The self-made “world’s richest restauranteur” was at his AyCee property to beat the drum for a new advice book he penned
Once you’ve built the world’s largest hospitality-industry operation from a single Texas restaurant, bought an NBA franchise and been a reality TV star, what’s left to do? For Tilman Fertitta, the answer was “write a book.” And that’s what the 62-year-old Houston-based billionaire has done. But rather than simply tell his life story, Fertitta decided to share his blueprint for success with the world. The result is the just-published Harper-Collins effort, Shut Up and Listen! Hard Business Truths That Will Help You Succeed, in which he offers tough-love lessons about life in and out of the business world.Saturday afternoon, Fertitta--whose privately held Landry’s Inc. owns and operates such blue-chip restaurant brands as Morton’s, Chart House and McCormick & Schmick--sailed into his Golden Nugget Atlantic City casino, presumably aboard his helicopter-equipped yacht, Boardwalk, which was docked at the adjacent Frank S. Farley State Marina. He was there for public and private book-promotion events.
Prior to his first appearance (an invitation-only Q-and-A session attended by a couple hundred or so of the Nugget’s best customers), Fertitta conducted a brief, informal press conference with a trio of reporters. Here’s what the ‘Billion Dollar Buyer’ had to say about a variety of topics:
On the recent state ruling that allows Golden Nugget Atlantic City to accept NBA wagering despite his ownership of the Houston Rockets:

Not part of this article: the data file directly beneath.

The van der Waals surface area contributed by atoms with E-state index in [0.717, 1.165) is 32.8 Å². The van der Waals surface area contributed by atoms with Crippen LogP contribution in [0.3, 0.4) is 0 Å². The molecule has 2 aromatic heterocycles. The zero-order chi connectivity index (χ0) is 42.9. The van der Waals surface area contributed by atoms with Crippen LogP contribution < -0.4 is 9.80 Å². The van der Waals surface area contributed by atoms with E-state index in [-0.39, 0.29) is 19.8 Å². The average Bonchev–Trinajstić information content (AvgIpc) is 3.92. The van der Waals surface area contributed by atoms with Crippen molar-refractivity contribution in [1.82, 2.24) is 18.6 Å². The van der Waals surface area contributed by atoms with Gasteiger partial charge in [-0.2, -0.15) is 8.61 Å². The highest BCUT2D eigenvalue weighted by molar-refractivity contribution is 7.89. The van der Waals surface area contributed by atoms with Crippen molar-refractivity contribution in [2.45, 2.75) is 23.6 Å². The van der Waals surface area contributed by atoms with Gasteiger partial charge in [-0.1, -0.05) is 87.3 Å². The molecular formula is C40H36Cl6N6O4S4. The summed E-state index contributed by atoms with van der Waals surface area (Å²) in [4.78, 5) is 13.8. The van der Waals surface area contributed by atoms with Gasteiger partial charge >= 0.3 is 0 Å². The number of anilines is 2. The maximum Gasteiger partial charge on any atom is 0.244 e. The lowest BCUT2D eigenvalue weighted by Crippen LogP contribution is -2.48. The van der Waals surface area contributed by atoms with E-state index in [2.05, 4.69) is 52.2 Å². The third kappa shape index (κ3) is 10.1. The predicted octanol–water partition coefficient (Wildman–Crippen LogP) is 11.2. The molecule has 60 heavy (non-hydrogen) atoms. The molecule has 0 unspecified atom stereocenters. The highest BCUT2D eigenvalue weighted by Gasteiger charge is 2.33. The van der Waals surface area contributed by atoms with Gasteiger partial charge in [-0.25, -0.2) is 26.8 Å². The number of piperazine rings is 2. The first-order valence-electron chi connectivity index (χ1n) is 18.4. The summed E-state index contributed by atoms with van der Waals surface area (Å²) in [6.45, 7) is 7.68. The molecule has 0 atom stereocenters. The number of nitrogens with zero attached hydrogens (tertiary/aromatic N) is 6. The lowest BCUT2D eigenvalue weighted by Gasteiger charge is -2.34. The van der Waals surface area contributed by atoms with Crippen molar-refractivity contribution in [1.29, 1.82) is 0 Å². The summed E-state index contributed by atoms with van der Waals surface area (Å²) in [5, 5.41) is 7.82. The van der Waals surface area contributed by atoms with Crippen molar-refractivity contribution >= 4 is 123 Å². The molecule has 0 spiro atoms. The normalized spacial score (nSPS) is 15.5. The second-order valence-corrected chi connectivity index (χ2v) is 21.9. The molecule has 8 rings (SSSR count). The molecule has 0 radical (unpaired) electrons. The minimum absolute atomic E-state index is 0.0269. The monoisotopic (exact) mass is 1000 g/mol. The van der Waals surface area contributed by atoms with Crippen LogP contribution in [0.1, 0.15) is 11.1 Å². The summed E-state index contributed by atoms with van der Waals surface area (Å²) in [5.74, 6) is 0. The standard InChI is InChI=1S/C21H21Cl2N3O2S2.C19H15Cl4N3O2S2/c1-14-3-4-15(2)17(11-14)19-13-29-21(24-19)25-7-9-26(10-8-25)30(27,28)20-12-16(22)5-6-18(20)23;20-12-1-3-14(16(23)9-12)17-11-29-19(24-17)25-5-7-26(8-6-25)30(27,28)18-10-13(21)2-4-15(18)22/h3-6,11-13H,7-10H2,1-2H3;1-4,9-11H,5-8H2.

“Well, it's huge because…nobody's going to come here if they want to make a bet on an NBA game. So now, we're truly excited.”
On the mission of “Shut Up and Listen!”
“It really tells everybody if you do these certain things…you can be more successful in your life, no matter if you're a reporter or a gaming operator or an entrepreneur. It's just basics that, if you just do…certain things, you're going to be better.”
On why he decided to write the book:
“Harper-Collins came to me and said, ‘We're going to pay you a bunch of money to write this book.’”
On what he considers the oversaturation of the Atlantic City gaming market:
“I think it's kind of a fact that everybody did better when it was a seven-casino market. Remember…these are big monsters and it takes a lot of money to keep them up. And when you're trying to make payroll instead of putting money back into your facility, that's when you run into trouble.
I think the Golden Nugget here is a great example. The Trump Marina [which the Nugget replaced] did so [poorly] as they kept opening casinos that they didn't have any money to put back in it, in any of the Trump properties. There's only so much money to go around.
“If you added 5,000 jobs by opening up The Ocean and Hard Rock, but you lost 5,000 jobs at the other seven casinos, what good is that? That's all just simple math.”
On the New Jersey law he really hates:
“I can't gamble in Atlantic City. That's kind of an antiquated rule. To have to go to Philadelphia to gamble is kind of ridiculous.”
On having future presidential ambitions:
“Absolutely not! I'm probably too ethical. I don't think you can tell the truth if you're a politician.”
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